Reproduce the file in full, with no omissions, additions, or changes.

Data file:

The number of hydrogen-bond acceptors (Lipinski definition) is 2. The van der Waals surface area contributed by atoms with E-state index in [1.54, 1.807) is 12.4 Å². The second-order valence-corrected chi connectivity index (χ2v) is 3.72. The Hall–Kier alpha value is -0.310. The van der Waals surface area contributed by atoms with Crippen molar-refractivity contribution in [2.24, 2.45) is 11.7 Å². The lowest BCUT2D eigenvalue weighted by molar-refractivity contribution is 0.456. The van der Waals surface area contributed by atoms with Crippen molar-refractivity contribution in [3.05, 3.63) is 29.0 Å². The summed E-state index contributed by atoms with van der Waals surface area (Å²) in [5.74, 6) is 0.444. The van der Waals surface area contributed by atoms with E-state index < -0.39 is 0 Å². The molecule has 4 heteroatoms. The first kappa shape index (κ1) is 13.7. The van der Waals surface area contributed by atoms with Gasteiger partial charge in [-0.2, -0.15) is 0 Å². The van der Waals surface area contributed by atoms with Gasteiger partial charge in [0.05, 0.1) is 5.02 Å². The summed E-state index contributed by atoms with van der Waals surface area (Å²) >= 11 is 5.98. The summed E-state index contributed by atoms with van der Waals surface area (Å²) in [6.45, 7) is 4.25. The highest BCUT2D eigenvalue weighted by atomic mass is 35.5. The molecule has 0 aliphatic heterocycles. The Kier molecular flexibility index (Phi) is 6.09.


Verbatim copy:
The number of hydrogen-bond acceptors (Lipinski definition) is 2. The van der Waals surface area contributed by atoms with E-state index in [1.54, 1.807) is 12.4 Å². The second-order valence-corrected chi connectivity index (χ2v) is 3.72. The Hall–Kier alpha value is -0.310. The van der Waals surface area contributed by atoms with Crippen molar-refractivity contribution in [2.24, 2.45) is 11.7 Å². The lowest BCUT2D eigenvalue weighted by molar-refractivity contribution is 0.456. The van der Waals surface area contributed by atoms with Crippen molar-refractivity contribution in [3.05, 3.63) is 29.0 Å². The summed E-state index contributed by atoms with van der Waals surface area (Å²) in [5.74, 6) is 0.444. The van der Waals surface area contributed by atoms with E-state index < -0.39 is 0 Å². The molecule has 4 heteroatoms. The first kappa shape index (κ1) is 13.7. The van der Waals surface area contributed by atoms with Gasteiger partial charge in [-0.2, -0.15) is 0 Å². The van der Waals surface area contributed by atoms with Gasteiger partial charge in [0.05, 0.1) is 5.02 Å². The summed E-state index contributed by atoms with van der Waals surface area (Å²) >= 11 is 5.98. The summed E-state index contributed by atoms with van der Waals surface area (Å²) in [6.45, 7) is 4.25. The highest BCUT2D eigenvalue weighted by atomic mass is 35.5. The molecule has 0 aliphatic heterocycles. The Kier molecular flexibility index (Phi) is 6.09.